The Saturday Strangeness

By Londonist Last edited 134 months ago
The Saturday Strangeness

1. The Highgate Vampire


Note: This article has been amended after complaints from the 'Friends of Bishop Seán Manchester'. We apologise for any misrepresentation.

Dusty vaults, ivy-strewn pathways, desecrated coffins and shadowy goings-on. Sounds like something from a Hammer film doesn’t it? However, the hi-jinx of Highgate Cemetery reached just such a gothic climax during the 1960s and early ‘70s when it was alleged that a tall, dark, red-eyed spectre prowled the foggy catacombs of London’s neglected burial ground.

From 1967, several witnesses described being attacked, physically and mentally, by a seven-feet tall malevolent shape near the North Gate of the Western Cemetery, on Swains Lane. The spectre was linked to dead foxes discovered in the cemetery, and reportedly drank the blood of several local women. Trespassers to the dank dwelling were left clutching their throats after attacks by an unseen assailant.


Suicides, skeletal bodies dumped in vehicles, black magic rituals and the alleged rising of the undead contributed to the murky hue associated with the cemetery. At the time, even the most bizarre reports were considered credible – the Ham & High newspaper was full of the ‘vampire’ craze and other London papers jumped on the bandwagon.

Indeed, it is surprising that the Highgate ‘vampire’ does not rival London’s other mysterious figures – Jack The Ripper and Spring-Heeled Jack – in the popular imagination. The hysteria surrounding the phenomenon has all but vanished since the 1970s, when thousands would flock to the cemetery for nightly vigils in search of the undead.

The two leading investigators into the case became focal points. Seán Manchester and David Farrant have been embroiled in claims, counter-claims and court cases over the years. Their differing interpretations can be examined through their websites and books.

After the troubles of the 1970s, the cemetery is now 'guarded’ by the Friends Of Highgate Cemetery who allow access only by guided tour.

Whatever the truth behind the Highgate abomination, many believe something did lurk in that musty place. It is a cemetery that conjures visions and shadows, and still causes locals to fear, knowing that perhaps the darkness may return one day.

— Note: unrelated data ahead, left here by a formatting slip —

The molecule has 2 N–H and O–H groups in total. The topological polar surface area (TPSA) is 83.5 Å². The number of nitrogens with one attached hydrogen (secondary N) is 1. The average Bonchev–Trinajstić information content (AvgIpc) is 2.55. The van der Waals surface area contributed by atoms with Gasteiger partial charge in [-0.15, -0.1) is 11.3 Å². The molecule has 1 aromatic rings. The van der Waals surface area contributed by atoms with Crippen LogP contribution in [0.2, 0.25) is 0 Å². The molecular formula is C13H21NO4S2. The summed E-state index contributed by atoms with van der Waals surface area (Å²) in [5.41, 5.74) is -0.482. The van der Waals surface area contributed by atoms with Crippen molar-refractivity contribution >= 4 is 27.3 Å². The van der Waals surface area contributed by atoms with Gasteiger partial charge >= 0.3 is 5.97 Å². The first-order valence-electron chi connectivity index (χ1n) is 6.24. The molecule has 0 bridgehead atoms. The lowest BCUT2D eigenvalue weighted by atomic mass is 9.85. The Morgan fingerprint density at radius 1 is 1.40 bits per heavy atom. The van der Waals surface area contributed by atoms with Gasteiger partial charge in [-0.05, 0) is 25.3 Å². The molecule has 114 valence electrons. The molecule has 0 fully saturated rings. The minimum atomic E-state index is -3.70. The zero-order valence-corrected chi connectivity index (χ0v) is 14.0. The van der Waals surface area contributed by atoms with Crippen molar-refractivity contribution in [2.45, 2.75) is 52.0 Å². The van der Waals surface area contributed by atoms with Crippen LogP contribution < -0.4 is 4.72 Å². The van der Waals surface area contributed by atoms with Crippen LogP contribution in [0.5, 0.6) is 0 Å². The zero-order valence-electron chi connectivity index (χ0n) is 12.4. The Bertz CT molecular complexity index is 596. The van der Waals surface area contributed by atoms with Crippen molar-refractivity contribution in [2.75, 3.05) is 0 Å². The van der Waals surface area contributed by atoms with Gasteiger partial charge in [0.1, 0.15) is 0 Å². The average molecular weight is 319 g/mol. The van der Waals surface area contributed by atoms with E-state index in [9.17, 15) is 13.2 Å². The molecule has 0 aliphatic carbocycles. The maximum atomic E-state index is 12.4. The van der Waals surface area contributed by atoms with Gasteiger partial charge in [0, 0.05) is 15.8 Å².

By Neil Arnold

Recommended reading

David Farrant – Beyond The Highgate Vampire

Seán Manchester – The Highgate Vampire

Last Updated 19 May 2007


Is the cemetery really guarded by fiends, or is that a typo for 'Friends of Highgate Cemetery'? If it is a typo, I think you should leave it in...


Aha, it is another mystery. You'll never know.


Yeah, any mention of the Highgate Vampire in just about any context will get you an arsey note from Bishop Manchester under the aegis of one of his myriad front organisations. And good luck with getting rid of him, bitter experience suggests that you'll still be getting updates from him in five years time...

Anthony Hogg

G'day Neil,

Just to clarify, 'From 1967, several witnesses described being attacked, physically and
mentally, by a seven-feet tall malevolent shape near the North Gate of
the Western Cemetery, on Swains Lane' is inaccurate. According to Manchester's version of events, Elizabeth Wojdyla and Barbara Moriarty - two school girls - did witness something odd through the gates, but there was no consistent reports of 'a seven-feet tall malevolent shape' during that time.

That statement is derived from a revised version of David Farrant's account, in which he described seeing something along those lines in December 1969.

Indeed, one of the marked characteristics of the case, is that sightings were hardly consistent. Bill Ellis, a noted folklorist, even remarked 'But the most impressive detail is the sheer amorphousness of the Highgate traditions; apart from the ghostly cyclist, hardly two informants gave the same story.'